The Alligator gar (Lepisosteus spatula)is the largest member of the gar family, Lepisosteidae, and one of North America’s largest inland fish. It is a primitive species, dating from the Mesozoic era: 65 to 230 million years ago.
(Photos courtesy of Roberto Ferrario, Johnny Jensen, Jean-Francois Helias and Captain Kirk Kirkland)
Fossil remains of gar are often found in limestone quarries throughout the southern United States. This fish is very similar to some that lived in Mesozoic periods and in those days were bigger and toothier than now, probably a size of over 4 meters.
The tough armorlike scales of this species were once used by Indians as arrowheads, and pioneer farmers covered their wooden plowshares with gar hides. The gar is a resilient fish with an adaptable specialized air bladder that enables it to take in air at the surface, allowing it to survive in the poorest water conditions. Holding a strong resemblance to its namesake, the alligator gar is strong and voracious, and a tough fighter when hooked. It is capable of jumping spectacularly.The alligator gar’s body is long and cylindrical, covered with heavy, ganoid (diamond shaped) scales. The snout is short and broad like an alligator’s and there are two rows of teeth on either side of the upper jaw (other gars have only one).Its coloring is olive or greenish brown above and lighter below. The sides are mottled with large black spots. They live long, with no natural predators except man. They grow very fast in the first 1 to 2 years being able to obtain weights up to 8 kilos the first year, after this spurt of growth they slow down and grow all the rest of their life, with life spans being up 75 years.
The main habitat of this fish are large lakes or rivers; it favors shallow weedy environs and the sluggish pools of large rivers; it can survive also in hot stagnant waters. The alligator gar can often be seen floating at the surface. Many huge fish, including specimens from 50 kilos to more than 150 kilos, were removed by commercial netters, anglers using big-game tackle and others using steel-tipped arrows. There are stories from the beginning of the last century of fishes caught by netting of more than 200 kilos and more than 3 meters in length, but nothing was ever confirmed. Although their numbers are drastically reduced today, alligator gar was not classified as gamefish by most state fishery agencies until few years ago, and only now are regulated as to size or manner of fishing.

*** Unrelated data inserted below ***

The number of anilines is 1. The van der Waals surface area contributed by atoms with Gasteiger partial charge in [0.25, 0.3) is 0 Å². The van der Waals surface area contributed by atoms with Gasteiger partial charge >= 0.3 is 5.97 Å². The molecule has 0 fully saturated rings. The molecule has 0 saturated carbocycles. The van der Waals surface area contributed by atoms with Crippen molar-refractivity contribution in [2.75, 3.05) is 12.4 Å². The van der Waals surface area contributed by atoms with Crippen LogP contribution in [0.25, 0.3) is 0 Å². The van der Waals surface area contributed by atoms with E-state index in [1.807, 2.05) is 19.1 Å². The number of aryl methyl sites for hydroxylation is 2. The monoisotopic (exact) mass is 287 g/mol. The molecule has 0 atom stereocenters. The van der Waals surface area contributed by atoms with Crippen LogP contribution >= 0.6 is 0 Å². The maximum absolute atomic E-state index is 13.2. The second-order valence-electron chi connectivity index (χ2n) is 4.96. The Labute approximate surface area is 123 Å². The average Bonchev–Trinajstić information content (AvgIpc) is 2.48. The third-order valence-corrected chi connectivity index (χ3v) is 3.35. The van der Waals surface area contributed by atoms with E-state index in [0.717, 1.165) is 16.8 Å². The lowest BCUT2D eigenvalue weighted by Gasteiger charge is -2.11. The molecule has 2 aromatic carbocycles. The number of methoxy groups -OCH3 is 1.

Alligator gar is edible, but not highly rated. It is used to a slight extent as food; a few are caught commercially and smoked. The alligator gar’s green roe is poisonous to humans, animals, and birds, although not to other fish. The alligator gar is the giant of the gar family. It still attains weights in excess of 50 kilos, although such fish are not common; larger fish are occasionally captured. The maximum size of alligator gar is not certain, although the figure evidently exceeds 180 kilos, and it can reach more than 3 meters in length. The all-tackle rod-and-reel record is a 126 kilos fish captured in the Rio Grande River, Texas – 1951. There are reports, however of larger fish, including a 178 kilos alligator gar that was 2,60 meters long and taken in Arkansas’ Horseshoe Lake in 1931.
Tackle for this kind of fishing must be very strong, they are normally furnished by the fishing guides that offer this fishing service. Anyway, a strong 2.70 or 3 meter rod is necessary. It has to have a power force of 300-500 grams, we never know what kind of fish might eat our bait. As line is a 50 or better an 80 pound braided line is the best choice. Steel leader of a minimum 120 lb is mandatory. As bait it is usually used dead or live local fish on a float.
The range of the alligator gar is mainly present in the USA and it extends from the Mississippi River basin of south western Ohio and southern Illinois south to the Gulf of Mexico, and from the Enconfina River of the western Florida Panhandle west to Veracruz, Mexico. It was introduced with great success in some private lakes in Thailand and Singapore. The most famous private lake for this kind of fishing is the Bung San Lan Lake in Bangkok Thailand.